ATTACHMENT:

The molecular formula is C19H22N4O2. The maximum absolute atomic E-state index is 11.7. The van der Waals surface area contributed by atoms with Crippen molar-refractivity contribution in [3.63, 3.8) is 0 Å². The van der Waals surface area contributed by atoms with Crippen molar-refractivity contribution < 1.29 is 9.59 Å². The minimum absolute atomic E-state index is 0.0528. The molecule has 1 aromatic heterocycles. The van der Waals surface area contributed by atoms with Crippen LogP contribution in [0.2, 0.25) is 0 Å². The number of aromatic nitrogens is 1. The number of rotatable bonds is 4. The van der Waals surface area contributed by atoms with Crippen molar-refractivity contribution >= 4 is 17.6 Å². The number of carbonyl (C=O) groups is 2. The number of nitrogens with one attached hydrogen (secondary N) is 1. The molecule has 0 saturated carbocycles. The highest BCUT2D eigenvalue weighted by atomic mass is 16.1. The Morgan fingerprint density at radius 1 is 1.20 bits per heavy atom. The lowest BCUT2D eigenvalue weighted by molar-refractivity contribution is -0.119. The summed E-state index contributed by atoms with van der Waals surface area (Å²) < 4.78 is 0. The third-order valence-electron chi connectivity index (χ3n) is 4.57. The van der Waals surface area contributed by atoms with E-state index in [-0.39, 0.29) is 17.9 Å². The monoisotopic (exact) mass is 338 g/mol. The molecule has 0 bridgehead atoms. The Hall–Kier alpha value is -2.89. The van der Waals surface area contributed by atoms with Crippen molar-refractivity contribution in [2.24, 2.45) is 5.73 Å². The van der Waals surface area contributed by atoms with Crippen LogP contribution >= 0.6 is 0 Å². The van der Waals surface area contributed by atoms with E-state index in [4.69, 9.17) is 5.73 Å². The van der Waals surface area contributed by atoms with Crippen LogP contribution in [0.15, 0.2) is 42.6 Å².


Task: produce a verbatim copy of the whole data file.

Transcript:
The molecular formula is C19H22N4O2. The maximum absolute atomic E-state index is 11.7. The van der Waals surface area contributed by atoms with Crippen molar-refractivity contribution in [3.63, 3.8) is 0 Å². The van der Waals surface area contributed by atoms with Crippen molar-refractivity contribution < 1.29 is 9.59 Å². The minimum absolute atomic E-state index is 0.0528. The molecule has 1 aromatic heterocycles. The van der Waals surface area contributed by atoms with Crippen LogP contribution in [0.2, 0.25) is 0 Å². The number of aromatic nitrogens is 1. The number of rotatable bonds is 4. The van der Waals surface area contributed by atoms with Crippen molar-refractivity contribution >= 4 is 17.6 Å². The number of carbonyl (C=O) groups is 2. The number of nitrogens with one attached hydrogen (secondary N) is 1. The molecule has 0 saturated carbocycles. The highest BCUT2D eigenvalue weighted by atomic mass is 16.1. The Morgan fingerprint density at radius 1 is 1.20 bits per heavy atom. The lowest BCUT2D eigenvalue weighted by molar-refractivity contribution is -0.119. The summed E-state index contributed by atoms with van der Waals surface area (Å²) < 4.78 is 0. The third-order valence-electron chi connectivity index (χ3n) is 4.57. The van der Waals surface area contributed by atoms with E-state index in [-0.39, 0.29) is 17.9 Å². The monoisotopic (exact) mass is 338 g/mol. The molecule has 0 bridgehead atoms. The Hall–Kier alpha value is -2.89. The van der Waals surface area contributed by atoms with Crippen molar-refractivity contribution in [2.24, 2.45) is 5.73 Å². The van der Waals surface area contributed by atoms with Crippen LogP contribution >= 0.6 is 0 Å². The van der Waals surface area contributed by atoms with E-state index in [4.69, 9.17) is 5.73 Å². The van der Waals surface area contributed by atoms with Crippen LogP contribution in [0.15, 0.2) is 42.6 Å².